Pope: Do not send migrants to Libya or 'inhumane camps'

Pope Francis made Sunday an emotional plea for the end to the practice of returning migrants who were rescued by sea from Libya to other countries where they are subject to "inhumane violence."

Pope: Do not send migrants to Libya or 'inhumane camps'

Francis also entered into a contentious political debate in Europe and called on the international community for concrete ways to manage "migratory flows in the Mediterranean".

Francis stated, "I send my deepest condolences to the thousands of refugees, migrants and other people in need of protection in Libya." "I will never forget you, I listen to your cries and I pray that you may rest in peace."

According to authorities, even though the pontiff called for changes in migrant policy and heart in his remarks in St. Peter's Square to the public, hundreds of migrants were either at sea or on the Italian mainland, waiting for rescue. A rubber dinghy was used to send out numerous pleas for assistance.

He said, "So many of those men, women, and children are subjected to inhumane violence,". "Yet, again I appeal to the international community for concrete and lasting solutions that will allow us to manage the migratory flow in Libya and across the Mediterranean."

The pope stated, "How they suffer, those sent back" following rescue at sea. He said that Libyan detention facilities were "true concentration camps."

Francis stated that it was time to stop sending migrants back to unsafe countries. Priority should be given to saving human lives at sea, with protocols of rescue, predictable disembarking, and protocols of rescue, in order to ensure dignity, alternative detention, regular migration routes, and access to asylum procedures.

Officials from the U.N. refugee agency and human rights groups have long condemned the conditions in Libyan detention centers for migrants, citing beatings, rape, and other forms torture, as well as insufficient food. These conditions are endured by migrants for weeks or months, while they wait to be released in unseaworthy rubber dinghies and rickety fishing vessels arranged by human traffickers.

Alarm Phone reported on Sunday that 60 people had called it to request help from their rubber boat. It later said that it lost contact with the deflating dinghy. It claimed that a merchant vessel approached the dinghy. This was apparently in Malta's search and rescue sector.

Separately, Doctors Without Borders reported that 296 migrants on board its rescue ship Geo Barents were waiting for permission to disembark in the waters off Malta. Six migrants were positive for COVID-19. However, due to the cramped conditions aboard, it was impossible to keep them apart from each other.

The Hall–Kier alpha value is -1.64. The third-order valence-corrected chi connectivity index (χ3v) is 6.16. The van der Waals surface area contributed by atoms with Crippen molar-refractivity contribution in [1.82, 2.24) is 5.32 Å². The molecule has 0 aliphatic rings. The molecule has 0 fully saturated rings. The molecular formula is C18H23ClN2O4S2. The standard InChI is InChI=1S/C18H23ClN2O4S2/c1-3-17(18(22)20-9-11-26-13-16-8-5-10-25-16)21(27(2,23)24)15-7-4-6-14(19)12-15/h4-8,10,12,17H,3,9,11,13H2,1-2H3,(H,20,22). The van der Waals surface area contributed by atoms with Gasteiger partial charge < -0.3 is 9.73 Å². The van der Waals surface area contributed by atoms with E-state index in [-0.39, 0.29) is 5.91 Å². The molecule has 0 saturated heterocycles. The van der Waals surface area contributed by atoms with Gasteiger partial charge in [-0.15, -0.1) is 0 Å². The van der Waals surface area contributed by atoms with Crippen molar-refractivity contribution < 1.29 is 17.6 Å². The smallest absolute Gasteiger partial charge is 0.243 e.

A ship belonging to the German charity Sea-Watch was allowed to enter Sicily. It had 406 migrants on board.

Many migrants reach the Italian mainland, despite hundreds of thousands of migrants leaving traffickers' boats to reach European shores.

Officials from the Red Cross in Roccella Ionica on the Italian coast said that 700 migrants from Afghanistan arrived in Calabria on boats apparently originating from Turkey.

According to authorities, this year's arrivals have been around 3,400, compared with 480 for 2019. RAI state television reported that the migrants who arrived within the last few days were being kept in tent shelters.

Human rights activists have criticized Italy and Malta for allowing migrants to board crowded rescue boats before they assigned them a safe port.

It has been criticised that the Libyan coast guard was trained and equipped by Italy and has rescued migrants from Libyan waters before returning them to their detention centers.

Doctors Without Borders tweeted Friday that the crew of the Geo Barents had been "witnessed to an interception by the Libyan coast guard."

"We don’t know how many people were intercepted. The humanitarian organization stated that the number of people intercepted is unknown. However, they know that they will be taken to dangerous detention facilities where they can be exploited and violence.

The rising popularity of anti-migrant right-wing parties in Italy has put the Italian government under increased domestic pressure to clamp down on illegal immigration. Italy and Malta have also lobbyed their European Union partners countries to accept some of those rescued at sea. Many migrants hope to find relatives or work in Europe.

"Let us all feel responsible to these brothers and sisters of mine, who for too long have been victims of this very grave condition," the pope stated, concluding his remarks by asking for the faithful to pray silently with him.

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